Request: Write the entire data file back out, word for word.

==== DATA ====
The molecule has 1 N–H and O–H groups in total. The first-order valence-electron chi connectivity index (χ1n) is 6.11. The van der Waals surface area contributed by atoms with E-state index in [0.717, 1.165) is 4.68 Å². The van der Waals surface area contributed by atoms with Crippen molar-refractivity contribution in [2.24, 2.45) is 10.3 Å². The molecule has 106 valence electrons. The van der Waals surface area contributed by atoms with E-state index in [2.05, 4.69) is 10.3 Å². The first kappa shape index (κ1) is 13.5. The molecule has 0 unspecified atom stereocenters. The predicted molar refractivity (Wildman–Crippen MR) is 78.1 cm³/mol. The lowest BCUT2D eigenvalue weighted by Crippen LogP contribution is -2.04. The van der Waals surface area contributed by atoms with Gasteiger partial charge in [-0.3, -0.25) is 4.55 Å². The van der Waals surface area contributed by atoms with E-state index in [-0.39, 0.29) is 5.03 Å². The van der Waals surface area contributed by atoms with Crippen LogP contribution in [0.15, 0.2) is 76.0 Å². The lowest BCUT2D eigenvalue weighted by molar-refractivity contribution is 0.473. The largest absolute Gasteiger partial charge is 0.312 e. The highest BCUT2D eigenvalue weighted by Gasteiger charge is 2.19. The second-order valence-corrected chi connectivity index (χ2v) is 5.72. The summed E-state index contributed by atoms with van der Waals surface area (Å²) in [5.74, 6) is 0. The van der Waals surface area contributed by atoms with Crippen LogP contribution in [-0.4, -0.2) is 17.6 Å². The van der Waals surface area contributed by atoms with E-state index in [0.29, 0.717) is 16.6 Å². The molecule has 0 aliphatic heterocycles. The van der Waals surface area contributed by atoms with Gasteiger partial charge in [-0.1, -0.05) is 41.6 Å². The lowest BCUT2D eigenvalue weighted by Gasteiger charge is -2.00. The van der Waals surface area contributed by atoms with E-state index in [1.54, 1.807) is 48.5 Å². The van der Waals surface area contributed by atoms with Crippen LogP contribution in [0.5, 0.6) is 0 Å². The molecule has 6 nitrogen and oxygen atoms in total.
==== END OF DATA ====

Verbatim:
The molecule has 1 N–H and O–H groups in total. The first-order valence-electron chi connectivity index (χ1n) is 6.11. The van der Waals surface area contributed by atoms with E-state index in [0.717, 1.165) is 4.68 Å². The van der Waals surface area contributed by atoms with Crippen molar-refractivity contribution in [2.24, 2.45) is 10.3 Å². The molecule has 106 valence electrons. The van der Waals surface area contributed by atoms with E-state index in [2.05, 4.69) is 10.3 Å². The first kappa shape index (κ1) is 13.5. The molecule has 0 unspecified atom stereocenters. The predicted molar refractivity (Wildman–Crippen MR) is 78.1 cm³/mol. The lowest BCUT2D eigenvalue weighted by Crippen LogP contribution is -2.04. The van der Waals surface area contributed by atoms with Gasteiger partial charge in [-0.3, -0.25) is 4.55 Å². The van der Waals surface area contributed by atoms with E-state index in [-0.39, 0.29) is 5.03 Å². The van der Waals surface area contributed by atoms with Crippen LogP contribution in [0.15, 0.2) is 76.0 Å². The lowest BCUT2D eigenvalue weighted by molar-refractivity contribution is 0.473. The largest absolute Gasteiger partial charge is 0.312 e. The highest BCUT2D eigenvalue weighted by Gasteiger charge is 2.19. The second-order valence-corrected chi connectivity index (χ2v) is 5.72. The summed E-state index contributed by atoms with van der Waals surface area (Å²) in [5.74, 6) is 0. The van der Waals surface area contributed by atoms with Crippen LogP contribution in [-0.4, -0.2) is 17.6 Å². The van der Waals surface area contributed by atoms with E-state index in [0.29, 0.717) is 16.6 Å². The molecule has 0 aliphatic heterocycles. The van der Waals surface area contributed by atoms with Gasteiger partial charge in [-0.1, -0.05) is 41.6 Å². The lowest BCUT2D eigenvalue weighted by Gasteiger charge is -2.00. The van der Waals surface area contributed by atoms with E-state index in [1.54, 1.807) is 48.5 Å². The van der Waals surface area contributed by atoms with Crippen LogP contribution in [0.5, 0.6) is 0 Å². The molecule has 6 nitrogen and oxygen atoms in total.